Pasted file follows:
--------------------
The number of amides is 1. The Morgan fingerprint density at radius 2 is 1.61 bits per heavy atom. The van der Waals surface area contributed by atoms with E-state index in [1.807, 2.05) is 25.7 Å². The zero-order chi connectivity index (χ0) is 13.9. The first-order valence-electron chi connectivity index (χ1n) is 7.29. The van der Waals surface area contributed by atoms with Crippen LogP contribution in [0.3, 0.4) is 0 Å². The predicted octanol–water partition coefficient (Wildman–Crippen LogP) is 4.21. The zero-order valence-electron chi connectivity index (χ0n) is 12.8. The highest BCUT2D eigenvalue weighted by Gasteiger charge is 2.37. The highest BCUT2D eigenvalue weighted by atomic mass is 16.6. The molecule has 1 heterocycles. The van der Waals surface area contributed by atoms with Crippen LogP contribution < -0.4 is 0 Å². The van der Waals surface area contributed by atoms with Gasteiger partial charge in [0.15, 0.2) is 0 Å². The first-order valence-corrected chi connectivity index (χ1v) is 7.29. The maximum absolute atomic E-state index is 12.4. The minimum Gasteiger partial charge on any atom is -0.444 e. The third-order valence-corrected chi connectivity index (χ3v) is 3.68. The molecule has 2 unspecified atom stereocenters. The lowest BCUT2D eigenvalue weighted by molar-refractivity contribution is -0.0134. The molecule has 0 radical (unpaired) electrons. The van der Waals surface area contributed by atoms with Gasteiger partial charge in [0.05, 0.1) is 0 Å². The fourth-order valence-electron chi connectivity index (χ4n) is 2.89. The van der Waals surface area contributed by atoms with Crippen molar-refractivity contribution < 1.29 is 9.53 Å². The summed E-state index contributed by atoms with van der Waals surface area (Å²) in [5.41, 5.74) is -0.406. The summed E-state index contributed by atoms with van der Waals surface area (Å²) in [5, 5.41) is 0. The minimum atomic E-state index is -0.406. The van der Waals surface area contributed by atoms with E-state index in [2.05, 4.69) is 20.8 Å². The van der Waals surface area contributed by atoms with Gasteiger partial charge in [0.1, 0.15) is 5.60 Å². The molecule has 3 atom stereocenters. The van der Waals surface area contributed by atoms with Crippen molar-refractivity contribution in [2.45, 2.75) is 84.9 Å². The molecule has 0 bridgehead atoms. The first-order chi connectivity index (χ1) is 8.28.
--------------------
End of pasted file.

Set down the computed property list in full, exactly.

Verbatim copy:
The number of amides is 1. The Morgan fingerprint density at radius 2 is 1.61 bits per heavy atom. The van der Waals surface area contributed by atoms with E-state index in [1.807, 2.05) is 25.7 Å². The zero-order chi connectivity index (χ0) is 13.9. The first-order valence-electron chi connectivity index (χ1n) is 7.29. The van der Waals surface area contributed by atoms with Crippen LogP contribution in [0.3, 0.4) is 0 Å². The predicted octanol–water partition coefficient (Wildman–Crippen LogP) is 4.21. The zero-order valence-electron chi connectivity index (χ0n) is 12.8. The highest BCUT2D eigenvalue weighted by Gasteiger charge is 2.37. The highest BCUT2D eigenvalue weighted by atomic mass is 16.6. The molecule has 1 heterocycles. The van der Waals surface area contributed by atoms with Crippen LogP contribution < -0.4 is 0 Å². The van der Waals surface area contributed by atoms with Gasteiger partial charge in [0.15, 0.2) is 0 Å². The first-order valence-corrected chi connectivity index (χ1v) is 7.29. The maximum absolute atomic E-state index is 12.4. The minimum Gasteiger partial charge on any atom is -0.444 e. The third-order valence-corrected chi connectivity index (χ3v) is 3.68. The molecule has 2 unspecified atom stereocenters. The lowest BCUT2D eigenvalue weighted by molar-refractivity contribution is -0.0134. The molecule has 0 radical (unpaired) electrons. The van der Waals surface area contributed by atoms with Gasteiger partial charge in [0.05, 0.1) is 0 Å². The fourth-order valence-electron chi connectivity index (χ4n) is 2.89. The van der Waals surface area contributed by atoms with Crippen molar-refractivity contribution < 1.29 is 9.53 Å². The summed E-state index contributed by atoms with van der Waals surface area (Å²) in [5.41, 5.74) is -0.406. The summed E-state index contributed by atoms with van der Waals surface area (Å²) in [5, 5.41) is 0. The minimum atomic E-state index is -0.406. The van der Waals surface area contributed by atoms with E-state index in [2.05, 4.69) is 20.8 Å². The van der Waals surface area contributed by atoms with Gasteiger partial charge in [0.1, 0.15) is 5.60 Å². The molecule has 3 atom stereocenters. The van der Waals surface area contributed by atoms with Crippen molar-refractivity contribution in [2.45, 2.75) is 84.9 Å². The molecule has 0 bridgehead atoms. The first-order chi connectivity index (χ1) is 8.28.